ERC223 is a superset of ERC20. It is a step forward towards economic abstraction at the application/contract level, allowing the use of tokens as first-class value transfer assets in the development of smart contracts. It is also a more secure standard, as it does not allow token transfers to contracts that do not explicitly support token reception.

See EIP discussion.

contract ERC223 {
  function transfer(address to, uint value, bytes data) {
        uint codeLength;
        assembly {
            codeLength := extcodesize(_to)
        balances[msg.sender] = balances[msg.sender].sub(_value);
        balances[_to] = balances[_to].add(_value);
        if(codeLength>0) {
            // Require proper transaction handling.
            ERC223Receiver receiver = ERC223Receiver(_to);
            receiver.tokenReceived(msg.sender, _value, _data);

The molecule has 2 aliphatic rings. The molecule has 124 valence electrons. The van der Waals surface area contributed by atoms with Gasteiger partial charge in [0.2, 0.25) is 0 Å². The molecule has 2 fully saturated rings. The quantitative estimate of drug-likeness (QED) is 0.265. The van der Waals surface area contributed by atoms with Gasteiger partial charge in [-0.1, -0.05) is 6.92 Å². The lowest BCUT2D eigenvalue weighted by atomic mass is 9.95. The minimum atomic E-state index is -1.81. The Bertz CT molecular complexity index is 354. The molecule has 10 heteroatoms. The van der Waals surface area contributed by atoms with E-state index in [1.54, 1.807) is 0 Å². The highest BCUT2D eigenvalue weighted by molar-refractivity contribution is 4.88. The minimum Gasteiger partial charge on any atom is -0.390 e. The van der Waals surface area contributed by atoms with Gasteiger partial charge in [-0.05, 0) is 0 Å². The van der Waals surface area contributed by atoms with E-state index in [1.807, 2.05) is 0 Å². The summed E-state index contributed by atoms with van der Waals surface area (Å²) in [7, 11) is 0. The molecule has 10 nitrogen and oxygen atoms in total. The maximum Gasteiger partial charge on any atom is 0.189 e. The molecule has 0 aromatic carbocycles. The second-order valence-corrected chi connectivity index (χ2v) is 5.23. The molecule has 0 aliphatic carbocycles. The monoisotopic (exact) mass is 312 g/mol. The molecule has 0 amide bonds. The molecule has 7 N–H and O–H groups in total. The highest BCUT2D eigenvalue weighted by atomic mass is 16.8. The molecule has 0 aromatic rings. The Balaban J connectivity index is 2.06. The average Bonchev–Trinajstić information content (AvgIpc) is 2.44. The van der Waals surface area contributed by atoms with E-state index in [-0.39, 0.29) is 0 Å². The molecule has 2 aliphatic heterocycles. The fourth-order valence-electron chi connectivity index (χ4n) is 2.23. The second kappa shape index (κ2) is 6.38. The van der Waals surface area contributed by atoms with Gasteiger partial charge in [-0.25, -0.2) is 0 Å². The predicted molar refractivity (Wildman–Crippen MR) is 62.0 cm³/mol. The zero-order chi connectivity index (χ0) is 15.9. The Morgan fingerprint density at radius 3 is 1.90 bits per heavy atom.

The Main ERC20 Issues that ERC223 Solves

  1. Lost Tokens: There are two different ways to transfer ERC20 tokens depending on whether the receiving address is a contract or a wallet address. You must call transfer to send tokens to a wallet address or call approve on the token contract and then transferFrom on the receiving contract to send tokens to the contract. Accidentally calling transfer on a contract address will result in a loss of tokens in the receiving contract.

  2. Impossibility to handle incoming token transactions / lack of event handling in ERC20: An ERC20 token transaction is a call of the transfer function in the token contract. ERC20 token contract does not notify the receiver that the transaction occurs. Also, there is no way to handle incoming token transactions on the contract and no way to reject any non-supported tokens.

  3. Optimization of ERC20 address-to-contract communication: You should call approve on one token contract and then call transferFrom on another contract when you want to deposit your tokens into it. In fact, address-to-contract transfer is a couple of two different transactions in ERC20. It also costs twice more gas compared to ERC223 transfers. In ERC223, the address-to-contract transfer is a single transaction, just like the address-to-address transfer.